Perry Teacher's Assistant, Faculty Members Arrested In Child Molestation Scandal
PERRY, Oklahoma - The arrest of a teacher's assistant in Perry has led to a shake-up throughout the district. Arnold Cowen, 85, is charged with 21 counts of child molestation and one count of possessing child pornography.
Thursday, the principal at Perry Upper Elementary, Kenda Miller, as well as teacher Jeff Sullins were arrested for failing to report the abuse. Police say the current charges may just be the beginning, and they are still interviewing students and teachers to learn the extent of the abuse.
Police describe Cowen as "very cooperative" in this ongoing police investigation. When police learned of the allegations in late January, Cowen opened up in his first interview with investigators, describing interactions in hallways and a classroom as he took advantage of opportunities to fondle and molest 5th and 6th grade girls.
Court documents read, "Arnold Cowen stated that he would lean down to assist the female students and take advantage of this opportunity to fondle and molest their breasts and bodies."
Cowen also said these acts have been going on for at least a year. In an excerpt from court documents, “Arnold Cowen strongly agreed that he has progressed his lewd acts immensely in the last 3-4 months."
Police say Cowen's victims reported the abuse over and over, but nobody listened. “If we would have got that call, the very first complaint, we wouldn’t be sitting here talking to you,” says Perry Police Department’s Assistant Chief Forrest Smith.
Court documents show at least ten students told Sullins and Miller of Cowen's fondling, but Miller insisted the stories were made-up since Cowen was a nice guy. Miller told police, “...we have had these allegations on Cowen before, but we determined they were fabricated by the students."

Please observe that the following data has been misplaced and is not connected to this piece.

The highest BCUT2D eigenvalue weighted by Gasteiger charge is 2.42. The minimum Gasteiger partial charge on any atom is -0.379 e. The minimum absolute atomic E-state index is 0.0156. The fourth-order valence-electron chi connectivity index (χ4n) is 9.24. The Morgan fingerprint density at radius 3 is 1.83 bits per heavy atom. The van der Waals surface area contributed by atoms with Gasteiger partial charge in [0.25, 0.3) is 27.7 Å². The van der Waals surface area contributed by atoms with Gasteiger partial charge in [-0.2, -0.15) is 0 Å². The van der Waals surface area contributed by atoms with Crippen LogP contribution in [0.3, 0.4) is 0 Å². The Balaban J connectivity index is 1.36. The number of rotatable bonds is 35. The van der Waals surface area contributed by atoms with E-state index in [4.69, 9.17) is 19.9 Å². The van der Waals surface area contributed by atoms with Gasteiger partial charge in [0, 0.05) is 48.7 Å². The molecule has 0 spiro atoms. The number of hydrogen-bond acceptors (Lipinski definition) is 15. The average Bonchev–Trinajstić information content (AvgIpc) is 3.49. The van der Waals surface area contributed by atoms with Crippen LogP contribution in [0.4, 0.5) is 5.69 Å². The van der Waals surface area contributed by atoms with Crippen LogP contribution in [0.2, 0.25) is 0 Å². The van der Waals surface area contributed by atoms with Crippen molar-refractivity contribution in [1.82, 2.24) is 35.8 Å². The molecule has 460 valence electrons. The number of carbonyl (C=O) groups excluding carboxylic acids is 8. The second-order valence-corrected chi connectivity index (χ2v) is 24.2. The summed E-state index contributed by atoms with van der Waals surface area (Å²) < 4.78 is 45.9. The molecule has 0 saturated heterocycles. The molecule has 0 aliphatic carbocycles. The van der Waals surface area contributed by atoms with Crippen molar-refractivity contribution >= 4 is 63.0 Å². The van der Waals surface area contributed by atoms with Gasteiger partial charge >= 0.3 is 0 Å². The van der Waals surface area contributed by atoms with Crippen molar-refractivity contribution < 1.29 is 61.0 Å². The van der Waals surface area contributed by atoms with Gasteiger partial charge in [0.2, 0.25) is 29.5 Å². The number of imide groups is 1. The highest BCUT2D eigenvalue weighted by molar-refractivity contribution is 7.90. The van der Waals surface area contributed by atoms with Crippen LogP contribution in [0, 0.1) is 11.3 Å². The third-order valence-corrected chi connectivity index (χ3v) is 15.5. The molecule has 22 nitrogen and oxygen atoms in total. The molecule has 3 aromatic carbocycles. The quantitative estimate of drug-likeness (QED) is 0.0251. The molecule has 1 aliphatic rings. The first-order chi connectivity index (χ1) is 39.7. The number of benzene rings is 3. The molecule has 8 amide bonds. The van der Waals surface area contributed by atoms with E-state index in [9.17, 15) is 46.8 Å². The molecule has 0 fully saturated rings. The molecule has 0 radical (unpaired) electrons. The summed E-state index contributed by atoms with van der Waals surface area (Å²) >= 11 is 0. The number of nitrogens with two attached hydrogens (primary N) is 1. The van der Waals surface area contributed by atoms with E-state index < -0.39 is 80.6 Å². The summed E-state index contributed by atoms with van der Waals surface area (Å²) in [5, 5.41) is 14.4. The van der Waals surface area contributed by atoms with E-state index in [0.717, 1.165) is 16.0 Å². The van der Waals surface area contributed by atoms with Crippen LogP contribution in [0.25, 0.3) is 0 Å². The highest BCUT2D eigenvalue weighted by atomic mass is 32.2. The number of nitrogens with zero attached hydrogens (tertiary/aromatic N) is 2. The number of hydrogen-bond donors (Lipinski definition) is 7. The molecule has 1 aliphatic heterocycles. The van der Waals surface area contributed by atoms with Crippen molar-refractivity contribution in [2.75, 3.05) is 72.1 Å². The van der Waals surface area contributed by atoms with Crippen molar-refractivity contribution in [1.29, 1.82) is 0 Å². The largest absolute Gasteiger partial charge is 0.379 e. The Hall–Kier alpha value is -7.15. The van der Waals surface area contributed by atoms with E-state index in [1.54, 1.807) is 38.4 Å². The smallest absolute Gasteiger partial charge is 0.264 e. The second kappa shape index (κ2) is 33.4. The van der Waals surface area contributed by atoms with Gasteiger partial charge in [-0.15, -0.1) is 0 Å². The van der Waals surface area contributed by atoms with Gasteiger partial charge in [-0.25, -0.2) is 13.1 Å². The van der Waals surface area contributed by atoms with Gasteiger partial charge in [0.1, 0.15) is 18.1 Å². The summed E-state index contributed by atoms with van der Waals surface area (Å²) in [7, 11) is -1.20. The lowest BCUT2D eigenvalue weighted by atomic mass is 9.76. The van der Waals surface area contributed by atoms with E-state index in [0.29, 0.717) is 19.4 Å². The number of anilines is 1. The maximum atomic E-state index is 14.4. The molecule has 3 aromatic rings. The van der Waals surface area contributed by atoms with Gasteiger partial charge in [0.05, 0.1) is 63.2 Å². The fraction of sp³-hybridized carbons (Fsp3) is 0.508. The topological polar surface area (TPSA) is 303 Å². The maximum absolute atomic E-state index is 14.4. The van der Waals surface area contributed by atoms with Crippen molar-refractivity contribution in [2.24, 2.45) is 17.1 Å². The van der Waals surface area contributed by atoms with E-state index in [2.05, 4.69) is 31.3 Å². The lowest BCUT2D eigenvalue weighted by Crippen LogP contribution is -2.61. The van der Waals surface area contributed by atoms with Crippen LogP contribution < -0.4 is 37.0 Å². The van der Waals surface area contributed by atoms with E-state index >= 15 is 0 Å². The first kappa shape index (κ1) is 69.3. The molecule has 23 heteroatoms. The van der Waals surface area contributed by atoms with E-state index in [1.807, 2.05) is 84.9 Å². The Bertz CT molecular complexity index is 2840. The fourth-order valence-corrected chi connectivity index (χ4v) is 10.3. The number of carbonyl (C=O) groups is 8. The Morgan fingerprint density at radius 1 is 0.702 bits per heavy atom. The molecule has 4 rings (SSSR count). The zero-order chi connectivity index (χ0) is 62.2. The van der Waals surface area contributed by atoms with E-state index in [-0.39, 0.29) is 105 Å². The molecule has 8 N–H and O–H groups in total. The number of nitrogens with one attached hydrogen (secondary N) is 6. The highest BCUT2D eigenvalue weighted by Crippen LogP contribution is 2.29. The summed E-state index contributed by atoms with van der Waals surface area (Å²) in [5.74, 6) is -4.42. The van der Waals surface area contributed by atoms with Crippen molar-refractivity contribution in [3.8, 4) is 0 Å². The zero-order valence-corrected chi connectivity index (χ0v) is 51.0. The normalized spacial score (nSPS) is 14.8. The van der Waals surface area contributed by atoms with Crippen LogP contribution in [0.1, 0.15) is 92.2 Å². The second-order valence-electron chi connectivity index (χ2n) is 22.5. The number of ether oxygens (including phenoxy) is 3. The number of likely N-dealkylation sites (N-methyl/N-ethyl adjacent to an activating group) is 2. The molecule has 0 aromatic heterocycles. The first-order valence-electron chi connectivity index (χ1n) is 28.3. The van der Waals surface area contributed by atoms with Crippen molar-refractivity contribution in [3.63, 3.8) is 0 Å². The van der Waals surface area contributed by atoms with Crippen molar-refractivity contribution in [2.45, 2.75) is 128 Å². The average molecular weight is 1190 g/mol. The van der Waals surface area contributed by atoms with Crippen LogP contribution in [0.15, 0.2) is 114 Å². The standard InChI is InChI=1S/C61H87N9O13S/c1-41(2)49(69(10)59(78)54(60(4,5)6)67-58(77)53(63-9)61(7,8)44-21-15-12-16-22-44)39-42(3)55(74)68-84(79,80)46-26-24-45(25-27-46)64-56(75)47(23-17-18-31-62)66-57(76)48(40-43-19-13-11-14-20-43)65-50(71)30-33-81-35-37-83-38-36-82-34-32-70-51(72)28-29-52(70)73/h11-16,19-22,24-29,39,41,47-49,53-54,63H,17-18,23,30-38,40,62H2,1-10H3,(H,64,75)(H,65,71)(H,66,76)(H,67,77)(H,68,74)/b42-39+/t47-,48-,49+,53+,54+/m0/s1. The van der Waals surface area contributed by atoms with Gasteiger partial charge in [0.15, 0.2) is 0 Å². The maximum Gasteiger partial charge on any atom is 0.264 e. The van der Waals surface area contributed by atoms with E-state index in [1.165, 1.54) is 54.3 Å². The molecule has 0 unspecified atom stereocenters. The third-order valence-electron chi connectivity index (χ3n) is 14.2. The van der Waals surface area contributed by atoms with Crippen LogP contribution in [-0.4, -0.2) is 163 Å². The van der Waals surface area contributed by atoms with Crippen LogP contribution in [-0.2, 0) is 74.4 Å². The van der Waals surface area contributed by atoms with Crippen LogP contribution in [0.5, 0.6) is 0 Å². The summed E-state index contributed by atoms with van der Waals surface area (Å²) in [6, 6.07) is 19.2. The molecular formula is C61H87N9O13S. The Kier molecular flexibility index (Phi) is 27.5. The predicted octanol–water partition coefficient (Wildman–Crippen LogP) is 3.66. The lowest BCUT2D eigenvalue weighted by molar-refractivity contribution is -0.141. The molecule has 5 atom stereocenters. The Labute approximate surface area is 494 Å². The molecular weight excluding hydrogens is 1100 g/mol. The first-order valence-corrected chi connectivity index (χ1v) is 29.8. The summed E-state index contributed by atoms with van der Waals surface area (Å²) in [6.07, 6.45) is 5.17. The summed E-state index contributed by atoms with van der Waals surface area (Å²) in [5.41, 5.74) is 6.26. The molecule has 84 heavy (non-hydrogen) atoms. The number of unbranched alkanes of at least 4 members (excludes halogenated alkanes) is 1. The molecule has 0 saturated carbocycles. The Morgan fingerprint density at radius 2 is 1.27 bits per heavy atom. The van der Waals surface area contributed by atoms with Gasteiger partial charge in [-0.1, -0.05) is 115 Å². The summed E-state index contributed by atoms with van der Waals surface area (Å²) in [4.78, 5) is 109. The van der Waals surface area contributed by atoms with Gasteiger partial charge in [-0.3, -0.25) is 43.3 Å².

Making that judgment and dismissing the complaints is a violation of the Oklahoma Failure to Report Act. Police say more teacher arrests are possible, and the school board has already suspended Superintendent Scott Chenoweth.
Smith says, “I think what we have here is a perfect case of just being sucked into that perception of that nice guy and those actions and how we perceive those things.”
With the possibility of more victims coming forward, police encourage you to have an open dialogue with your children about what is right and wrong, and trust them when they raise the red flag. “Listen to your kids,” says Smith, “and let your kids understand that they can tell you anything.”
At a Perry Public Schools Board Of Education meeting Thursday night, members voted to go into executive session to discuss Superintendent Chenoweth's employment. Board members stayed behind closed doors for an hour and a half. When they returned, board members voted to reconvene the meeting on Tuesday, February 21, at 6 p.m.
Calls by News 9 to school board members Thursday were not returned. Attorney for Perry Public Schools, Bryan Drummond did not have a comment after Thursday night's meeting.
State superintendent Joy Hofmeister released a statement Friday morning.
This situation in Perry is a stark reminder to anyone who works in our schools that it is unconscionable to say nothing or look the other way when there is an allegation of an adult victimizing a child.
If you suspect any type of inappropriate behavior between adults and students, you absolutely have a legal and moral obligation to report it to the Oklahoma Department of Human Services. It is not your responsibility to determine the validity of a claim, regardless of where it originates. Swift and proper reporting of suspected inappropriate behavior is vital.
Parents surrender their children to our schools with the presumption they will be safe from harm. I am heartbroken for the students and families in Perry whose trust in their local school has been shaken.